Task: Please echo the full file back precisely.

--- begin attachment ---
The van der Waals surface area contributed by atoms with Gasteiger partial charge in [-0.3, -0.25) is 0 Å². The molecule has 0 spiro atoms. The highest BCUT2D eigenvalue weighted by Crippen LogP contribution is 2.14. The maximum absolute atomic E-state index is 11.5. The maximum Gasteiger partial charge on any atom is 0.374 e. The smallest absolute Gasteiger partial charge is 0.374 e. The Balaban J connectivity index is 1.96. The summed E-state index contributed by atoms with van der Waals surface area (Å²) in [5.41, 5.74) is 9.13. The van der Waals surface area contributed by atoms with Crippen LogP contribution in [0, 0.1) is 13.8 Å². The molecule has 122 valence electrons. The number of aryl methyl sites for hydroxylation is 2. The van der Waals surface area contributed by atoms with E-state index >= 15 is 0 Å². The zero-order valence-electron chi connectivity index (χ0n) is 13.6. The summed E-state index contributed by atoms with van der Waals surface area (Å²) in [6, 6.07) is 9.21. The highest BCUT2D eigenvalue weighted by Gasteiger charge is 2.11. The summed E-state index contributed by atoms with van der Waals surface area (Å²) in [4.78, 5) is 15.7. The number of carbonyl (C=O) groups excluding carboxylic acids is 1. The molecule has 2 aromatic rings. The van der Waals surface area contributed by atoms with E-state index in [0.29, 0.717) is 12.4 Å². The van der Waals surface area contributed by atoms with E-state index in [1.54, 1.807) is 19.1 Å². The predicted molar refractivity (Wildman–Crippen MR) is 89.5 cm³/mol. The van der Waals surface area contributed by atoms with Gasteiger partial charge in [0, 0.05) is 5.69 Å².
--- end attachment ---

The van der Waals surface area contributed by atoms with Gasteiger partial charge in [-0.3, -0.25) is 0 Å². The molecule has 0 spiro atoms. The highest BCUT2D eigenvalue weighted by Crippen LogP contribution is 2.14. The maximum absolute atomic E-state index is 11.5. The maximum Gasteiger partial charge on any atom is 0.374 e. The smallest absolute Gasteiger partial charge is 0.374 e. The Balaban J connectivity index is 1.96. The summed E-state index contributed by atoms with van der Waals surface area (Å²) in [5.41, 5.74) is 9.13. The van der Waals surface area contributed by atoms with Crippen LogP contribution in [0, 0.1) is 13.8 Å². The molecule has 122 valence electrons. The number of aryl methyl sites for hydroxylation is 2. The van der Waals surface area contributed by atoms with E-state index >= 15 is 0 Å². The zero-order valence-electron chi connectivity index (χ0n) is 13.6. The summed E-state index contributed by atoms with van der Waals surface area (Å²) in [6, 6.07) is 9.21. The highest BCUT2D eigenvalue weighted by Gasteiger charge is 2.11. The summed E-state index contributed by atoms with van der Waals surface area (Å²) in [4.78, 5) is 15.7. The number of carbonyl (C=O) groups excluding carboxylic acids is 1. The molecule has 2 aromatic rings. The van der Waals surface area contributed by atoms with E-state index in [0.29, 0.717) is 12.4 Å². The van der Waals surface area contributed by atoms with E-state index in [1.54, 1.807) is 19.1 Å². The predicted molar refractivity (Wildman–Crippen MR) is 89.5 cm³/mol. The van der Waals surface area contributed by atoms with Gasteiger partial charge in [0, 0.05) is 5.69 Å².